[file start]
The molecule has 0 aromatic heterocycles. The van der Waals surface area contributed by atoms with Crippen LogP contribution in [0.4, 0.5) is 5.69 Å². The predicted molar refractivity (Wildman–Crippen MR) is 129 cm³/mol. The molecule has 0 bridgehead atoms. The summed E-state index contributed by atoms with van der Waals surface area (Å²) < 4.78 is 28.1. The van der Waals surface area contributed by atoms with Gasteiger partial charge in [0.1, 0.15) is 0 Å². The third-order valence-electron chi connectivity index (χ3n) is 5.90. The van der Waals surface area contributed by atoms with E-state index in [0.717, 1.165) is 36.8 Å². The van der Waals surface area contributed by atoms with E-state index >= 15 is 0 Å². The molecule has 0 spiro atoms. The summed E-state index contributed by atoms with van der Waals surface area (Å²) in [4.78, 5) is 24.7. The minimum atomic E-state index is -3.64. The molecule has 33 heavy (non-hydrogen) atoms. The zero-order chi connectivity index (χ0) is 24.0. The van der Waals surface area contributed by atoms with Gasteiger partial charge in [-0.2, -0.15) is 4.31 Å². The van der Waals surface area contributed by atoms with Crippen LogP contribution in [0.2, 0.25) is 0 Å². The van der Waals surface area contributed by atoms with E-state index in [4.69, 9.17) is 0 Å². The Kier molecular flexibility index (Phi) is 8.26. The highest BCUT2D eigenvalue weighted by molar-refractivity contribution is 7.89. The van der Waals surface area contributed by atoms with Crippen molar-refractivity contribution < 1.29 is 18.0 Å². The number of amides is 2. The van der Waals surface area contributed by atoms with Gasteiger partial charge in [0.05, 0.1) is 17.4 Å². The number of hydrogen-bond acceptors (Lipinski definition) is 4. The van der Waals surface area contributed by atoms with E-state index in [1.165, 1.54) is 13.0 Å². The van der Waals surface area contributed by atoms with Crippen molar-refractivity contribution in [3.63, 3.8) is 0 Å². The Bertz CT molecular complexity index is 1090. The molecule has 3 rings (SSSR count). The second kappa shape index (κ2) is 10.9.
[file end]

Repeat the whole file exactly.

The molecule has 0 aromatic heterocycles. The van der Waals surface area contributed by atoms with Crippen LogP contribution in [0.4, 0.5) is 5.69 Å². The predicted molar refractivity (Wildman–Crippen MR) is 129 cm³/mol. The molecule has 0 bridgehead atoms. The summed E-state index contributed by atoms with van der Waals surface area (Å²) < 4.78 is 28.1. The van der Waals surface area contributed by atoms with Gasteiger partial charge in [0.1, 0.15) is 0 Å². The third-order valence-electron chi connectivity index (χ3n) is 5.90. The van der Waals surface area contributed by atoms with E-state index in [0.717, 1.165) is 36.8 Å². The van der Waals surface area contributed by atoms with E-state index >= 15 is 0 Å². The molecule has 0 spiro atoms. The summed E-state index contributed by atoms with van der Waals surface area (Å²) in [4.78, 5) is 24.7. The minimum atomic E-state index is -3.64. The molecule has 33 heavy (non-hydrogen) atoms. The zero-order chi connectivity index (χ0) is 24.0. The van der Waals surface area contributed by atoms with Gasteiger partial charge in [-0.2, -0.15) is 4.31 Å². The van der Waals surface area contributed by atoms with Crippen LogP contribution in [0.2, 0.25) is 0 Å². The van der Waals surface area contributed by atoms with E-state index in [4.69, 9.17) is 0 Å². The Kier molecular flexibility index (Phi) is 8.26. The highest BCUT2D eigenvalue weighted by molar-refractivity contribution is 7.89. The van der Waals surface area contributed by atoms with Crippen molar-refractivity contribution < 1.29 is 18.0 Å². The number of amides is 2. The van der Waals surface area contributed by atoms with Gasteiger partial charge in [0.05, 0.1) is 17.4 Å². The number of hydrogen-bond acceptors (Lipinski definition) is 4. The van der Waals surface area contributed by atoms with E-state index in [1.165, 1.54) is 13.0 Å². The van der Waals surface area contributed by atoms with Crippen molar-refractivity contribution in [3.63, 3.8) is 0 Å². The Bertz CT molecular complexity index is 1090. The molecule has 3 rings (SSSR count). The second kappa shape index (κ2) is 10.9.